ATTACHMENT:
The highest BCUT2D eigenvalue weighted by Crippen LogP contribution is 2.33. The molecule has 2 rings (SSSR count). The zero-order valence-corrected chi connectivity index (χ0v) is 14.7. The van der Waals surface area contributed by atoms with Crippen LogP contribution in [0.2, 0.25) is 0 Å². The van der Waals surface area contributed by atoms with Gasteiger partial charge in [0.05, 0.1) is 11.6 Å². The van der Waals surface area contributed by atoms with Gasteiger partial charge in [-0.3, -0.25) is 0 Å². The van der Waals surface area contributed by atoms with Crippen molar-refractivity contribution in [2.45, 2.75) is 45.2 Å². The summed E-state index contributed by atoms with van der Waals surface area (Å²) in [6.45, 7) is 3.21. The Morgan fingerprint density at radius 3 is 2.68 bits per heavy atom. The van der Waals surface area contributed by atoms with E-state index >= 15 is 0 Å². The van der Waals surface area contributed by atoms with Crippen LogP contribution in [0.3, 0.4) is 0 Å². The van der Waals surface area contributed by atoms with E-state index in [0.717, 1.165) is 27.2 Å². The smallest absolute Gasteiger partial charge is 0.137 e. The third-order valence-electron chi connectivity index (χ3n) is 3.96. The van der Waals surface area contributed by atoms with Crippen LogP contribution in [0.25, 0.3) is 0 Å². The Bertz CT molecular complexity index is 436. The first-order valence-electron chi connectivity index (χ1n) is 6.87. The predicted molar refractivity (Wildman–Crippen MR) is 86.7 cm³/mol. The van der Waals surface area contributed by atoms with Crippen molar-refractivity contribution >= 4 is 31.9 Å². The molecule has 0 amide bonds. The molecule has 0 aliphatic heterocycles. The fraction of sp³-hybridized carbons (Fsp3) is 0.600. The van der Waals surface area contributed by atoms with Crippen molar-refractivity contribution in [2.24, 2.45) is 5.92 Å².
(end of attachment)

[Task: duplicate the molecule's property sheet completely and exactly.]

The highest BCUT2D eigenvalue weighted by Crippen LogP contribution is 2.33. The molecule has 2 rings (SSSR count). The zero-order valence-corrected chi connectivity index (χ0v) is 14.7. The van der Waals surface area contributed by atoms with Crippen LogP contribution in [0.2, 0.25) is 0 Å². The van der Waals surface area contributed by atoms with Gasteiger partial charge in [0.05, 0.1) is 11.6 Å². The van der Waals surface area contributed by atoms with Gasteiger partial charge in [-0.3, -0.25) is 0 Å². The van der Waals surface area contributed by atoms with Crippen molar-refractivity contribution in [2.45, 2.75) is 45.2 Å². The summed E-state index contributed by atoms with van der Waals surface area (Å²) in [6.45, 7) is 3.21. The Morgan fingerprint density at radius 3 is 2.68 bits per heavy atom. The van der Waals surface area contributed by atoms with E-state index >= 15 is 0 Å². The van der Waals surface area contributed by atoms with Crippen LogP contribution in [0.3, 0.4) is 0 Å². The van der Waals surface area contributed by atoms with E-state index in [0.717, 1.165) is 27.2 Å². The smallest absolute Gasteiger partial charge is 0.137 e. The third-order valence-electron chi connectivity index (χ3n) is 3.96. The van der Waals surface area contributed by atoms with Crippen LogP contribution in [0.25, 0.3) is 0 Å². The Bertz CT molecular complexity index is 436. The first-order valence-electron chi connectivity index (χ1n) is 6.87. The predicted molar refractivity (Wildman–Crippen MR) is 86.7 cm³/mol. The van der Waals surface area contributed by atoms with Crippen molar-refractivity contribution >= 4 is 31.9 Å². The molecule has 0 amide bonds. The molecule has 0 aliphatic heterocycles. The fraction of sp³-hybridized carbons (Fsp3) is 0.600. The van der Waals surface area contributed by atoms with Crippen molar-refractivity contribution in [2.24, 2.45) is 5.92 Å².